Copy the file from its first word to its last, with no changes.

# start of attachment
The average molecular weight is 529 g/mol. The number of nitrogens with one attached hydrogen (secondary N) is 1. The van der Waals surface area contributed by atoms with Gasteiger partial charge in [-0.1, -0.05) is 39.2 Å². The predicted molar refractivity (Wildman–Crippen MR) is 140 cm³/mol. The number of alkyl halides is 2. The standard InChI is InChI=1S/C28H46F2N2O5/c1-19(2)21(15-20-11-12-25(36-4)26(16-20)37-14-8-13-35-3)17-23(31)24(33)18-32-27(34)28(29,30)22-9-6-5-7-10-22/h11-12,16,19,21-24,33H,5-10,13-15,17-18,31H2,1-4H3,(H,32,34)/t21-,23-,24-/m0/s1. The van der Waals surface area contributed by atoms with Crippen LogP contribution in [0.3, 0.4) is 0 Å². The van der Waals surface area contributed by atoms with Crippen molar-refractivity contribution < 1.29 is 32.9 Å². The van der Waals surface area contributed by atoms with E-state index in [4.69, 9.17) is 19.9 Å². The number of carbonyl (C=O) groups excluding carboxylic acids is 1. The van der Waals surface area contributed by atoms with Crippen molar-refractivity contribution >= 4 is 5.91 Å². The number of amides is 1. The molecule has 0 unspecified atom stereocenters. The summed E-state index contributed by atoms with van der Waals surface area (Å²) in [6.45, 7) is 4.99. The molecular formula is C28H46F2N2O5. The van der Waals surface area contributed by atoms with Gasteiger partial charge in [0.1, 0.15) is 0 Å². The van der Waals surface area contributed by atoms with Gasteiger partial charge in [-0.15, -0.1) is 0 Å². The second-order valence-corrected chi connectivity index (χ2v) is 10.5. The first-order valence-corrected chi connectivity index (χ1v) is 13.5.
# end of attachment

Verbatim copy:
The average molecular weight is 529 g/mol. The number of nitrogens with one attached hydrogen (secondary N) is 1. The van der Waals surface area contributed by atoms with Gasteiger partial charge in [-0.1, -0.05) is 39.2 Å². The predicted molar refractivity (Wildman–Crippen MR) is 140 cm³/mol. The number of alkyl halides is 2. The standard InChI is InChI=1S/C28H46F2N2O5/c1-19(2)21(15-20-11-12-25(36-4)26(16-20)37-14-8-13-35-3)17-23(31)24(33)18-32-27(34)28(29,30)22-9-6-5-7-10-22/h11-12,16,19,21-24,33H,5-10,13-15,17-18,31H2,1-4H3,(H,32,34)/t21-,23-,24-/m0/s1. The van der Waals surface area contributed by atoms with Crippen LogP contribution in [0.3, 0.4) is 0 Å². The van der Waals surface area contributed by atoms with Crippen molar-refractivity contribution < 1.29 is 32.9 Å². The van der Waals surface area contributed by atoms with E-state index in [4.69, 9.17) is 19.9 Å². The number of carbonyl (C=O) groups excluding carboxylic acids is 1. The van der Waals surface area contributed by atoms with Crippen molar-refractivity contribution >= 4 is 5.91 Å². The number of amides is 1. The molecule has 0 unspecified atom stereocenters. The summed E-state index contributed by atoms with van der Waals surface area (Å²) in [6.45, 7) is 4.99. The molecular formula is C28H46F2N2O5. The van der Waals surface area contributed by atoms with Gasteiger partial charge in [0.1, 0.15) is 0 Å². The van der Waals surface area contributed by atoms with Gasteiger partial charge in [-0.15, -0.1) is 0 Å². The second-order valence-corrected chi connectivity index (χ2v) is 10.5. The first-order valence-corrected chi connectivity index (χ1v) is 13.5.